Commentary on the Gospel of
When I first read the passages from Chronicles and from Matthew they did not seem to belong together. Chronicles relates a wrathful Lord, one intent on providing the Jewish people with the lesson of the day – transgress the Lord’s commands and find yourselves smashed by invading Arameans. Jesus, on the other hand, provides a most spiritual message – detach yourselves from material goods and wants, and be more trusting, as are the birds and the wildflowers.
But when I reflected on these passages later, it seemed to me that they are related after all. The princes of Judah engaged in conduct that demonstrated they had lost their focus, had taken an easier way, had mistaken the value of their gift from God and thus placed short-term expediency over long-term growth. They ceased to be other-directed and focused on the Lord, and were more self-directed and focused on self.
Jesus tells His listeners that they should focus on things that matter and not those that are distractions. Jesus challenges His listeners to live more simply, less acquisitively, more spiritually. Jesus encourages us to be more faith-filled and less troubled by the things we are powerless to change.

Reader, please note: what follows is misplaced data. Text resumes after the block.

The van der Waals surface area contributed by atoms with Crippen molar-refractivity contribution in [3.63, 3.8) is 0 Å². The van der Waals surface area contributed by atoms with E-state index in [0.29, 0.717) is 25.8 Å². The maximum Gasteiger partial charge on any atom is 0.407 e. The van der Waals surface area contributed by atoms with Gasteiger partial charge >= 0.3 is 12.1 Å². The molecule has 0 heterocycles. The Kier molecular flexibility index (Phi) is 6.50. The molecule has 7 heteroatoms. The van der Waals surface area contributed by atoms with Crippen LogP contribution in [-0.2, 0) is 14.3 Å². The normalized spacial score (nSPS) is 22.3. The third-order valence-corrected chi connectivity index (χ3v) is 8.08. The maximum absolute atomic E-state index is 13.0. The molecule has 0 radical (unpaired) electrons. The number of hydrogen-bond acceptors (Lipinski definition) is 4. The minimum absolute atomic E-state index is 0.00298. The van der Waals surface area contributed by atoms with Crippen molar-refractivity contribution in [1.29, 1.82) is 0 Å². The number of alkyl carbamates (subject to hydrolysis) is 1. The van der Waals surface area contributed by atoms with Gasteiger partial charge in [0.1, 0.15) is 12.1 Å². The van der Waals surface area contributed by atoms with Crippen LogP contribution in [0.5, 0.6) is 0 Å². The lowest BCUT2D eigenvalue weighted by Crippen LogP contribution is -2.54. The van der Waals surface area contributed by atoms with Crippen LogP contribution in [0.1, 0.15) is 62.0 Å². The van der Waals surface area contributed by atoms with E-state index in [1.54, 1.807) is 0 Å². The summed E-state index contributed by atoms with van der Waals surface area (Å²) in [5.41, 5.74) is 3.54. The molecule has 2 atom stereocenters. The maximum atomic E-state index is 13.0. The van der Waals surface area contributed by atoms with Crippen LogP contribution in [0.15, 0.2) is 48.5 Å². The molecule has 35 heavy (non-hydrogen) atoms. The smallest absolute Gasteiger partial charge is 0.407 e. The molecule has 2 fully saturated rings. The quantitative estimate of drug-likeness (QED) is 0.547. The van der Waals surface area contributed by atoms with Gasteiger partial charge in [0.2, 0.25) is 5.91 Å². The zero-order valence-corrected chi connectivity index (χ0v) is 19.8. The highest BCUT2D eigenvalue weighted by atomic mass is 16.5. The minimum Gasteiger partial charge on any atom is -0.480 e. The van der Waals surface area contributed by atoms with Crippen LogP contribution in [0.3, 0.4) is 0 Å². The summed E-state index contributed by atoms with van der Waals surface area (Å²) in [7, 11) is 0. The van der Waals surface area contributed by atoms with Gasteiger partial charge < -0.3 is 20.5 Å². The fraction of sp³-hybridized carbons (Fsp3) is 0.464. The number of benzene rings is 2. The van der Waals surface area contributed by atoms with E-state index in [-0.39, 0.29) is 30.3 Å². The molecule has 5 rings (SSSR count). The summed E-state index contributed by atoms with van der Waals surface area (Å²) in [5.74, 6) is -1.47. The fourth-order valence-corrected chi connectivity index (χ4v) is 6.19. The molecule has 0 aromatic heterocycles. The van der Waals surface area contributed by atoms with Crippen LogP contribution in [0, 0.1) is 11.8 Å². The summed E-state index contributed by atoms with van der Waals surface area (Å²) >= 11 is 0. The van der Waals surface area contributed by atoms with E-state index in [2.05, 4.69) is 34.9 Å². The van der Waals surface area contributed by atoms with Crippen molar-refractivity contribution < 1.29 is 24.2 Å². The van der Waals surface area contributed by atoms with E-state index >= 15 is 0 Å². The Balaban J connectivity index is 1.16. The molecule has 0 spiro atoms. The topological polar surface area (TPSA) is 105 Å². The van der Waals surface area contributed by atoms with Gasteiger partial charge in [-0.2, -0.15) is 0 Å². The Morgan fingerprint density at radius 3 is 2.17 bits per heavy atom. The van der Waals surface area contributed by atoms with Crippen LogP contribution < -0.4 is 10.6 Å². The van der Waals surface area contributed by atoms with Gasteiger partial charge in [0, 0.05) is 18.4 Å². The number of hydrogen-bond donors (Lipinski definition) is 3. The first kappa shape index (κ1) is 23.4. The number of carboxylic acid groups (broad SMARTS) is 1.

In my part of the world this is an absolutely gorgeous time of year. We are fortunate to live in a semi-rural area, and the songbirds at dawn always bring a smile to my face and joyful gratitude to my heart. These late spring mornings remind me to slow down, to listen with a quiet heart, to hear the word of the Lord in my daily rhythms.
And yet, even in the midst of this wonderful time come reminders of our ultimate helplessness and thus dependency on God. In the midst of writing this reflection, we experienced a sudden violent thunderstorm that destroyed many of the trees that line the main road to our home, and with the trees the power lines. We also lost several huge trees in our yard. We were without power for 24 hours, and the comfortable rhythm of our lives changed immediately. We couldn’t cook, or watch television, or read (except with flashlights). We became, however briefly, reacquainted with candles and quick showers and feeling uncomfortable in our own home. I was reminded of how fortunate we are – our temporary lack of normal conveniences pales in comparison with the lives of many people for whom candles, or running water, or reliable energy, are luxuries.
Our discomfort reminded me what Jesus is telling us today, that the blessings we enjoy may also be our roadblocks – our attachments to people and things and material goods make it much harder to live life in harmony with God. What Jesus is calling us to do today, and what the people of Judah did not do, is to be in tune with God, to synchronize our actions with the life that God calls us to live, to detach ourselves from things that do not matter and to help God do the things that need to be done to bring about the Kingdom of God here on earth.
And so my prayer today is to find the comfort of God in the uncomfortable, to open my hands instead of grasping, and to seek the simple and sublime